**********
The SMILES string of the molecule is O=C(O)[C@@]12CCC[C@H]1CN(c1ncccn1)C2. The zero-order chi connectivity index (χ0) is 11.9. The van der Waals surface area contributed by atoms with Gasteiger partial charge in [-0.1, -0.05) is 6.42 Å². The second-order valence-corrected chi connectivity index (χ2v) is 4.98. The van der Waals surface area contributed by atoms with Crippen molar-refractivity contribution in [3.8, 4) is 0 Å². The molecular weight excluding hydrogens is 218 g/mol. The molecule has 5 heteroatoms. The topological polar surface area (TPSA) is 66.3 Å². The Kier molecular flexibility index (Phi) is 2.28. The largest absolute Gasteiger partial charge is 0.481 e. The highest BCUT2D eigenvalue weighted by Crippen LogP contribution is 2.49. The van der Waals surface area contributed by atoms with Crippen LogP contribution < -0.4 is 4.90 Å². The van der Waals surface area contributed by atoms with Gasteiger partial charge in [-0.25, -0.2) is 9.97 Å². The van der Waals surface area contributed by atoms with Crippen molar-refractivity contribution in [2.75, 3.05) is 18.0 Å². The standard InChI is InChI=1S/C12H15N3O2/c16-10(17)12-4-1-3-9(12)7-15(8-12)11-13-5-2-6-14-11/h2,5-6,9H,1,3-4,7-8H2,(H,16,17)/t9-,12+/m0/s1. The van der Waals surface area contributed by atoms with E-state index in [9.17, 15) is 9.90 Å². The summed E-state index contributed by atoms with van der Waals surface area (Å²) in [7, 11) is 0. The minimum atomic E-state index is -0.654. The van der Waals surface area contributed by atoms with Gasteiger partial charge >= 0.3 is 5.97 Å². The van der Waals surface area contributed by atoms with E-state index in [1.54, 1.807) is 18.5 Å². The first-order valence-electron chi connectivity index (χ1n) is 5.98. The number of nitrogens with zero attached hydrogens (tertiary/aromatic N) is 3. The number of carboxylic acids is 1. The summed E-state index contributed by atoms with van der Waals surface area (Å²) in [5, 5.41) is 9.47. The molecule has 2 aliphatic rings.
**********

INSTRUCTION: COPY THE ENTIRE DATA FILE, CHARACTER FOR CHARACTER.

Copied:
The SMILES string of the molecule is O=C(O)[C@@]12CCC[C@H]1CN(c1ncccn1)C2. The zero-order chi connectivity index (χ0) is 11.9. The van der Waals surface area contributed by atoms with Gasteiger partial charge in [-0.1, -0.05) is 6.42 Å². The second-order valence-corrected chi connectivity index (χ2v) is 4.98. The van der Waals surface area contributed by atoms with Crippen molar-refractivity contribution in [3.8, 4) is 0 Å². The molecular weight excluding hydrogens is 218 g/mol. The molecule has 5 heteroatoms. The topological polar surface area (TPSA) is 66.3 Å². The Kier molecular flexibility index (Phi) is 2.28. The largest absolute Gasteiger partial charge is 0.481 e. The highest BCUT2D eigenvalue weighted by Crippen LogP contribution is 2.49. The van der Waals surface area contributed by atoms with Crippen LogP contribution < -0.4 is 4.90 Å². The van der Waals surface area contributed by atoms with Gasteiger partial charge in [-0.25, -0.2) is 9.97 Å². The van der Waals surface area contributed by atoms with Crippen molar-refractivity contribution in [2.75, 3.05) is 18.0 Å². The standard InChI is InChI=1S/C12H15N3O2/c16-10(17)12-4-1-3-9(12)7-15(8-12)11-13-5-2-6-14-11/h2,5-6,9H,1,3-4,7-8H2,(H,16,17)/t9-,12+/m0/s1. The van der Waals surface area contributed by atoms with E-state index in [9.17, 15) is 9.90 Å². The summed E-state index contributed by atoms with van der Waals surface area (Å²) in [7, 11) is 0. The minimum atomic E-state index is -0.654. The van der Waals surface area contributed by atoms with Gasteiger partial charge >= 0.3 is 5.97 Å². The van der Waals surface area contributed by atoms with E-state index in [1.54, 1.807) is 18.5 Å². The first-order valence-electron chi connectivity index (χ1n) is 5.98. The number of nitrogens with zero attached hydrogens (tertiary/aromatic N) is 3. The number of carboxylic acids is 1. The summed E-state index contributed by atoms with van der Waals surface area (Å²) in [5, 5.41) is 9.47. The molecule has 2 aliphatic rings.